uh oh

I’ve got to be careful how I say this. A future candidate for public office left a message on my home answering machine asking me to call. When I called back the cell phone number given, Candidate could not remember who I was, said “are you a lawyer, I’ve been calling a lot of lawyers.” Uh oh #1 — you are running for office, you leave me a message, but when you answer your phone you don’t know who I am? We arranged a later time for a longer phone conversation. When Candidate called me the second time, Candidate still did not know who I was, except a name on a list. The only information Candidate had is what I told Candidate the first time, that I’m at the University. Uh oh #2, now you have had time to prepare for the call again, and you still don’t know who I am.  I don’t want to sound arrogant, but the last time someone was planning to run for this office, the candidate asked to meet with me because of my particular expertise, bought my lunch, and was hoping to get my particular endorsement as well as assuring me that my policy input would be important. As Candidate is from my party, I’m going to vote for Candidate against the other party as a matter of principle.  But unless Candidate learns FAST, I’m very uneasy about the outcome of an election I care about a lot. I don’t mean learns fast about me, I mean learns fast about how to do basic Internet research and how to handle cold telephone calls without sounding like a total doofus.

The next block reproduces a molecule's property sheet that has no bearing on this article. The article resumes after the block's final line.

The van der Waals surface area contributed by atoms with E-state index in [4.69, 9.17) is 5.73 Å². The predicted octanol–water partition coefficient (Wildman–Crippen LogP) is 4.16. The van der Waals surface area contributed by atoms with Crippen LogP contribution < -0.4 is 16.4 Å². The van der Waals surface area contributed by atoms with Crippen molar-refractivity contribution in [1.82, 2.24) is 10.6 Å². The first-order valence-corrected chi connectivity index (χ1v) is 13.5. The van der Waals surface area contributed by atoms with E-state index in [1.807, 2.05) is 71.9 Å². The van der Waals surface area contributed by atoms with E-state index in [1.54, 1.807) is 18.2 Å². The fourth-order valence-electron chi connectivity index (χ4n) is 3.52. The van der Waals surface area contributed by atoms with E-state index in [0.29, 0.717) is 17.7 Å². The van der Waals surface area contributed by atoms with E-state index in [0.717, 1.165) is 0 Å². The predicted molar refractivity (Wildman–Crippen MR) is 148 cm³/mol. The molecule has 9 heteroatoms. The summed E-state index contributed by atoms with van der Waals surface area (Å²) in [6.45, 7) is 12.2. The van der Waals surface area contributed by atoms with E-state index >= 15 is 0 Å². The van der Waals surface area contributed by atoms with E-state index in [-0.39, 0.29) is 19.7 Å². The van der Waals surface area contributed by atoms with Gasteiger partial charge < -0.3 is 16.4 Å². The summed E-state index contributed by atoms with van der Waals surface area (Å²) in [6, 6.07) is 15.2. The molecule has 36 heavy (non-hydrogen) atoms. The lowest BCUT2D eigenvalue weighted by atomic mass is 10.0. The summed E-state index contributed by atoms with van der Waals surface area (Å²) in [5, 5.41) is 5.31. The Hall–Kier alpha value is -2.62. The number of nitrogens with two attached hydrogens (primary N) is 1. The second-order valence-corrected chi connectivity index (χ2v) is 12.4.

Author: olderwoman

I'm a sociology professor but not only a sociology professor. I keep my name out of this blog because I don't want my name associated with it in a Google search. Although I never write anything in a public forum like a blog that I'd be ashamed to have associated with my name (and you shouldn't either), it is illegal for me to use my position as a public employee to advance my religious or political views, and the pseudonym helps to preserve the distinction between my public and private identities. The pseudonym also helps to protect the people I may write about in describing public or semi-public events I've been involved with. You can read about my academic work on my academic blog http://www.ssc.wisc.edu/soc/racepoliticsjustice/ --Pam Oliver

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